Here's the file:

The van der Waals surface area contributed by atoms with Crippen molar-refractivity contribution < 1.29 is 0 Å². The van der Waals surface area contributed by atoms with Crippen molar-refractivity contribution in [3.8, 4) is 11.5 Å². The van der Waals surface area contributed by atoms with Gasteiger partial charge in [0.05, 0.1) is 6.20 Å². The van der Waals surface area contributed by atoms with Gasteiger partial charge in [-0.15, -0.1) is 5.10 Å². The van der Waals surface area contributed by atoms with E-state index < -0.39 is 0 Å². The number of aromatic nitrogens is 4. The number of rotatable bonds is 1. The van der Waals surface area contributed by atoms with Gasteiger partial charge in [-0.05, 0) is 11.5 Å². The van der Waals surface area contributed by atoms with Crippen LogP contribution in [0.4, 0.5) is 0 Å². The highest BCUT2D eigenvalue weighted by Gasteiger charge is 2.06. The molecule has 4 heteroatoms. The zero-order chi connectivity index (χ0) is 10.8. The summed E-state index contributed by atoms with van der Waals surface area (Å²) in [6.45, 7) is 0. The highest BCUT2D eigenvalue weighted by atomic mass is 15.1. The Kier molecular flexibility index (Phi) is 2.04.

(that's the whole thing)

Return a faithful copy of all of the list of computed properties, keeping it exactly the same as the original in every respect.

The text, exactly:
The van der Waals surface area contributed by atoms with Crippen molar-refractivity contribution < 1.29 is 0 Å². The van der Waals surface area contributed by atoms with Crippen molar-refractivity contribution in [3.8, 4) is 11.5 Å². The van der Waals surface area contributed by atoms with Gasteiger partial charge in [0.05, 0.1) is 6.20 Å². The van der Waals surface area contributed by atoms with Gasteiger partial charge in [-0.15, -0.1) is 5.10 Å². The van der Waals surface area contributed by atoms with E-state index < -0.39 is 0 Å². The number of aromatic nitrogens is 4. The number of rotatable bonds is 1. The van der Waals surface area contributed by atoms with Gasteiger partial charge in [-0.05, 0) is 11.5 Å². The van der Waals surface area contributed by atoms with Crippen LogP contribution in [0.4, 0.5) is 0 Å². The highest BCUT2D eigenvalue weighted by Gasteiger charge is 2.06. The molecule has 4 heteroatoms. The zero-order chi connectivity index (χ0) is 10.8. The summed E-state index contributed by atoms with van der Waals surface area (Å²) in [6.45, 7) is 0. The highest BCUT2D eigenvalue weighted by atomic mass is 15.1. The Kier molecular flexibility index (Phi) is 2.04.